Who Is Really Responsible For Time-to-Line?

Quick Quiz: Who is really responsible for time to line?

  1. Used car manager
  2. F&I Manager
  3. Fixed Operations manager
  4. All of the above

If 1,2 and 3 are not being measured as a start-to-finish workflow process, Time to Line performance cannot realistically be measured and managed. This fact makes the GM, by default, the owner of Time to Line. The problem is that he or she does not typically have the time to collect and verify the data needed to evaluate each and every car from acquisition to front line ready.

Suppose, however, you could eliminate the time a GM needs to referee conflicting priorities between their used car manager and fixed ops manager, and replace that time with a realistic Time to Line goal that is both measurable and manageable? That is exactly what workflow technology does for Time to Line.

Workflow technology measures and manages, in real-time, every step of the process from purchase or trade to front-line ready or funded, so your employees are independently accountable. It’s also flexible enough to change quickly to keep up with the unforeseen day-to- day challenges of a dealership.

Every dealership should be able to respond to constantly changing conditions. This includes varying business levels, availability of qualified technicians, space and location changes, and onsite and offsite vendor management. The GM needs to be able to have sales, service and F&I operating with the same game plan for every car, constantly adapting to change. This is what makes workflow the right tool for the job; it also creates a culture of individually managed accountability that is net positive. To illustrate this point, we need to look at what has been happening up until now.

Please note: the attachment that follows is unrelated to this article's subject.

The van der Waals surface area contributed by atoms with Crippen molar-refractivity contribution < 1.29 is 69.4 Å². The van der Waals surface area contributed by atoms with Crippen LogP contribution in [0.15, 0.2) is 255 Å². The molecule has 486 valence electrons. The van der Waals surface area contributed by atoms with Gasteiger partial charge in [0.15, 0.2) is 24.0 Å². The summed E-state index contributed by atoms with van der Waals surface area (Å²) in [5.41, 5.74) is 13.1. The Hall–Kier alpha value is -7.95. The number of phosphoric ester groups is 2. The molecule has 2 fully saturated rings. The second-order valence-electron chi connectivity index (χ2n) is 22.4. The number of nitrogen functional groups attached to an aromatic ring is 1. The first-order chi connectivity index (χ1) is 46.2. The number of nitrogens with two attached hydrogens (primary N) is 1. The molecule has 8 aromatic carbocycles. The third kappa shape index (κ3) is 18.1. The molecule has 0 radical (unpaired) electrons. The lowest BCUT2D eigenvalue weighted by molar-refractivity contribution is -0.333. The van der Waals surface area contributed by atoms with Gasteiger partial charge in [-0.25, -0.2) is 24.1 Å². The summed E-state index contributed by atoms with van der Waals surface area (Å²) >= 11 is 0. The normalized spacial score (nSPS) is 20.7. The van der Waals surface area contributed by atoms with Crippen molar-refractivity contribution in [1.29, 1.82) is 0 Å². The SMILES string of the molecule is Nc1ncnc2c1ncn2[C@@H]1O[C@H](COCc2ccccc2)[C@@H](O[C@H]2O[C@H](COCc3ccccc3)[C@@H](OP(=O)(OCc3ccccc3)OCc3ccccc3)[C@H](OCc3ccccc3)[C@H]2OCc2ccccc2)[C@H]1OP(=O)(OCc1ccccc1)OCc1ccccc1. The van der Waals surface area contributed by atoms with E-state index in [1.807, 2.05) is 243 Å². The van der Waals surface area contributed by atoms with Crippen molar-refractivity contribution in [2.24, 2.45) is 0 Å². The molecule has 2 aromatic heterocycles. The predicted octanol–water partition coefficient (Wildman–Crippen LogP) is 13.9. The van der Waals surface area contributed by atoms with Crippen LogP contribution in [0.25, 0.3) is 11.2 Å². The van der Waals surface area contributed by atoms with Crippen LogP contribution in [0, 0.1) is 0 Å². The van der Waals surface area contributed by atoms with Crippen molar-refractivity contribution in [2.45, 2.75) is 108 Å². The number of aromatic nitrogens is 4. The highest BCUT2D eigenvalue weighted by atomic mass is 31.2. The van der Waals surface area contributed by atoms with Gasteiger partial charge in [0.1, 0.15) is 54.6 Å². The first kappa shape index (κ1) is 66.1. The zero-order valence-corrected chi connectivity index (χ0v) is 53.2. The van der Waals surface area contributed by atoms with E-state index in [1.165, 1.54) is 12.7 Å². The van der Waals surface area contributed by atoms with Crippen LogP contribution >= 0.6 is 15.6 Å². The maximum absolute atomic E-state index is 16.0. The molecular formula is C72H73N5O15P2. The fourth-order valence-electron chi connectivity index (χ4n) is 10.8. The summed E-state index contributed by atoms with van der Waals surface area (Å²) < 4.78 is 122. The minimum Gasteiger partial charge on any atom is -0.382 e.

GMs have been attending their 20 Group meetings for years, and when the topic of reconditioning comes up, the response is most likely, “My average is two or three days and, therefore, I don’t have a problem.” If the GM had the real numbers, however, the response might be, “My average is 10 days and should be five days or less,” which means that GM has two turns hidden in recon. When there is no reliable measurement to work with, the tendency is for the recon process manger to quote best-case numbers — usually what a GM wants to hear. Sound familiar?

With a properly configured workflow system, Time to Line puts your used car manager and fixed ops manager on the same page and provides the GM with a way to not only hold each everyone accountable from start to finish but to set realistic targets for each step and even plan resource capacity levels and sub- relationships to support your business plan.

Next time, I will be describe how three different dealerships are using workflow to measure and manage Time to Line from purchase or trade to funded, including new cars.

Dennis McGinn is the founder and CEO of Rapid Recon. 



No Comments

Sorry, the comment form is closed at this time.